I gave each student a copy of the RAFT letter and we read through the directions. For this assignment, students magically became either Roger and Mrs. Jones. It's 5, 10, or 15 years in the future and they are writing a letter to let the other know how their life is going. They can be creative as they like, however, their creativity must be rooted in text-based evidence.
The directions mention the block business letter format, but I told students not to worry about that today. We would be discussing the format of a business letter tomorrow. Today we were just worried about ideas and brainstorming, and the first step of that brainstorming was to do a quickwrite and get their initial ideas down on paper.
The brainstorming is divided into four categories according to the RAFT strategy. Sara, a teacher across the hall who teaches gifted ed, introduced me to the RAFT strategy. The RAFT strategy requires students to consider four important parts of a writing task. Watch this video for thoughts about the RAFT strategy.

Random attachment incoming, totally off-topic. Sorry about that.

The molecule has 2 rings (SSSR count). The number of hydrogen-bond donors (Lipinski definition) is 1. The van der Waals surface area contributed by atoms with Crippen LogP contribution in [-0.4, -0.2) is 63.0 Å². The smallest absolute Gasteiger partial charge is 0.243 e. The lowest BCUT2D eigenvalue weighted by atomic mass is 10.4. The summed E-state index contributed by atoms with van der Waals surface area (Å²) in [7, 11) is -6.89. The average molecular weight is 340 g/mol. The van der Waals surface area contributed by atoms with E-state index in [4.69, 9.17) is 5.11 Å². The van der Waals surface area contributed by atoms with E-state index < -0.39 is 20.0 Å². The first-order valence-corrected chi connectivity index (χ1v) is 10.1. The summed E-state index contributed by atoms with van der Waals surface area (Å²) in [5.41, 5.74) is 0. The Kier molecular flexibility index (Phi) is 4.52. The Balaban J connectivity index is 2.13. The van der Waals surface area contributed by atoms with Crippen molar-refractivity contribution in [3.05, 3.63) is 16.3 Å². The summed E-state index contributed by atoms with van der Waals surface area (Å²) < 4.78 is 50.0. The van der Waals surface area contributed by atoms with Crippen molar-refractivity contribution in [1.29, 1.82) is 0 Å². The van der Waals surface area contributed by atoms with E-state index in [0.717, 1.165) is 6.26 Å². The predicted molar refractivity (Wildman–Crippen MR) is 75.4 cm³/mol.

I then gave students the remainder of class to come up with ideas for their letter. I walked around the room, allowing students an opportunity to bounce ideas off me, check for the accuracy of their ideas in the text, etc.
I gave students the last twenty minutes or so of class to work on their rough drafts. This gave me an opportunity to discuss with students, one on one, if their ideas were based on text evidence. In some cases, I was able to explain why a certain idea wasn't text-based. In other cases, students were able to convince me that their idea was actually based on textual evidence.
I reminded students that their final drafts would be due on Friday. They would need to turn in the brainstorming sheet, rough draft, and final draft. Their final draft could be turned in on Edmodo, but it could also be turned in on paper.